It has to be remembered that ultimately we're peers in the Mac community. We see each other at Macworld and at WWDC. We're individuals or small companies here, for the most part. Negativity used to promote your product over someone else's just isn't ultimately a good way to do business.

Oh and just for the record, I don't think those of us in the "old school" should be considered "crotchety old men" just because we like clean, simple, usable design. Sure, that supped up "Fast and the Furious" Honda Civic may be cool, but honestly wouldn't you ultimately want to drive a Porsche 911 instead at some point?

At any rate, it's a great read on the "state of Mac" right now. And worth checking out: The Delicious Generation

Saturday, November 04, 2006

Death of the HIG: The Backlash

On Software DesignThe death of any real adherence to Apple's Human Interfaces Guidelines, even by Apple themselves, is something I've written about here before. Depending on which side of the fence you're on, since my past writings, things may have only gotten worse on this front, still, no thanks to Apple.

We've been undergoing what I call the "Flashification" of what was once the clean, simple and usable Mac OS X user interface. More and more UIs seem to be moving to paradigms that are hard to use, have useless eye-candy and that change things just to change them, with no good design reason behind the changes, other than "it looks cool." Things that "look cool" but add nothing to usability or function are entertaining for all of about 30 seconds. How many times have you been to a web site that was written largely using Flash, only to find that a) you couldn't figure out how to do the simplest of things, and b) you couldn't even grab a link to send to someone... and that's one of the primary uses of a web page. Well this is kind of what applications on the Mac are becoming.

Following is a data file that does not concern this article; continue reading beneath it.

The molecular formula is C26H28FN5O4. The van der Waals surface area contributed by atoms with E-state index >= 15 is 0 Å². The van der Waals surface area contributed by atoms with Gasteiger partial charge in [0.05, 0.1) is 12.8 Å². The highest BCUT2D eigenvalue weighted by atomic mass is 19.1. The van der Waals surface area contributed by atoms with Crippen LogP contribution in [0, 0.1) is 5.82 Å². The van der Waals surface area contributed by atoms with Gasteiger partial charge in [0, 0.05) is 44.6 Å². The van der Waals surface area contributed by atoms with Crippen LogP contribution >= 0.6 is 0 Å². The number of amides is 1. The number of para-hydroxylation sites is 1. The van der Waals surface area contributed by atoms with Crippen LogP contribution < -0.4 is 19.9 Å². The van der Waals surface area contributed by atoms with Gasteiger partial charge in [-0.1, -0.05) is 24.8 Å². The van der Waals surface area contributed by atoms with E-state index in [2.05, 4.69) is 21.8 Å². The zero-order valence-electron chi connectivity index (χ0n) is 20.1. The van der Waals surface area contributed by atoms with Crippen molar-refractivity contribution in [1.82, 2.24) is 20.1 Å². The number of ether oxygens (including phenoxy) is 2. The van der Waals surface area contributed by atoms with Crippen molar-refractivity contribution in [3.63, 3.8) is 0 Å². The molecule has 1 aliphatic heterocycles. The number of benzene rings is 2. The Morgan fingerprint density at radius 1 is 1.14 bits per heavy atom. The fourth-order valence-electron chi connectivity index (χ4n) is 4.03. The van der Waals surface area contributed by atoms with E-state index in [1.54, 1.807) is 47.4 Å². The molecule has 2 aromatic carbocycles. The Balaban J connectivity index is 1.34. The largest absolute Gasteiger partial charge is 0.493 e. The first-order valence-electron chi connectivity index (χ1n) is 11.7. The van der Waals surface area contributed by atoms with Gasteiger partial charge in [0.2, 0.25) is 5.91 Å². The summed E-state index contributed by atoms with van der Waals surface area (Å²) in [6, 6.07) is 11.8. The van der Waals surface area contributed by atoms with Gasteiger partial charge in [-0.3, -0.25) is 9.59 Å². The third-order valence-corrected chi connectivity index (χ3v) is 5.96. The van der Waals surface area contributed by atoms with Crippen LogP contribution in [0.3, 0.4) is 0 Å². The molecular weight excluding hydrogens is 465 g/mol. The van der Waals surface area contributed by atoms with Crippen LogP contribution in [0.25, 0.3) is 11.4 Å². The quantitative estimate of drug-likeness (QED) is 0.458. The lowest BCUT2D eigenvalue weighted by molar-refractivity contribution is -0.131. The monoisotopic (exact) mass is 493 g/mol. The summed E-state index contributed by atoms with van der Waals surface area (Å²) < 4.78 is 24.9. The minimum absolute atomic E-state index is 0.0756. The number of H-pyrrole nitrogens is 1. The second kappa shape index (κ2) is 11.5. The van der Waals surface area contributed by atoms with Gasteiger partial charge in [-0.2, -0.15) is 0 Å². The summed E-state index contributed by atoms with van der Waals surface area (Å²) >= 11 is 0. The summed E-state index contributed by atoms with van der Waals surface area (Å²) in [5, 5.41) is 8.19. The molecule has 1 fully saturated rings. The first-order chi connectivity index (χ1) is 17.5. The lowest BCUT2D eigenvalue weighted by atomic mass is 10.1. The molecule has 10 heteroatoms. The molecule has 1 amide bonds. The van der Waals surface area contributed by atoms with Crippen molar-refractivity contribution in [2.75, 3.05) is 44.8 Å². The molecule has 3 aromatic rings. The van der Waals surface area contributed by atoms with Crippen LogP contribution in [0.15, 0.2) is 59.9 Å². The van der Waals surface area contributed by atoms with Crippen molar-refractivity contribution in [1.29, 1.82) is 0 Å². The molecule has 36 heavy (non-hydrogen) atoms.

Dashboard is partly responsible for this, with its "widgets" and their non-standard, almost web page-like behaviors: lots of fixed window sizes, non-standard controls, controls that appear and disappear while giving you no indication that they are there at all until you mouse over them (these "User interface designers" clearly have no idea what affordances are). And we're starting to see this creep into the application design space as well.

We're also starting to see backlash in the Mac community. Rory Prior over at ThinkMac writes about this in On the death of the HIG and the triumph of eye candy over usability. His critique of iTunes 7 is also spot on I think.

One of the problems we're seeing is what has been seen on the web. Graphic design != user interface design. They are two totally different things, two totally different schools, yet more and more we're seeing them treated as the same thing, hence the number of impossible to use Flash web apps that look pretty. Pretty does not make something necessarily more usable. What's funny is that with Web 2.0, developers are moving back towards desktop metaphors. Also, look at the new .Mac mail, GMail, etc. AJAX really is allowing for a more desktop app experience in the browser, after years of Flash based UIs.

Transparency creeping into the main windows of apps is another thing that has me shaking my head and asking "why?" Transparency is good for one thing really: allowing secondary tasks that don't completely obscure the primary task. This is why a HUD display can be good, why in iPhoto it's limited to the floating windows that are applying changes to the primary task. Transparency in main windows is just a distraction. It detracts from the primary task, so why is it helpful? I'd much rather minimize an application and get notified that it's finished from a Growl notification, then leave it up and in the way and try to do things behind that semi-transparent window anyway.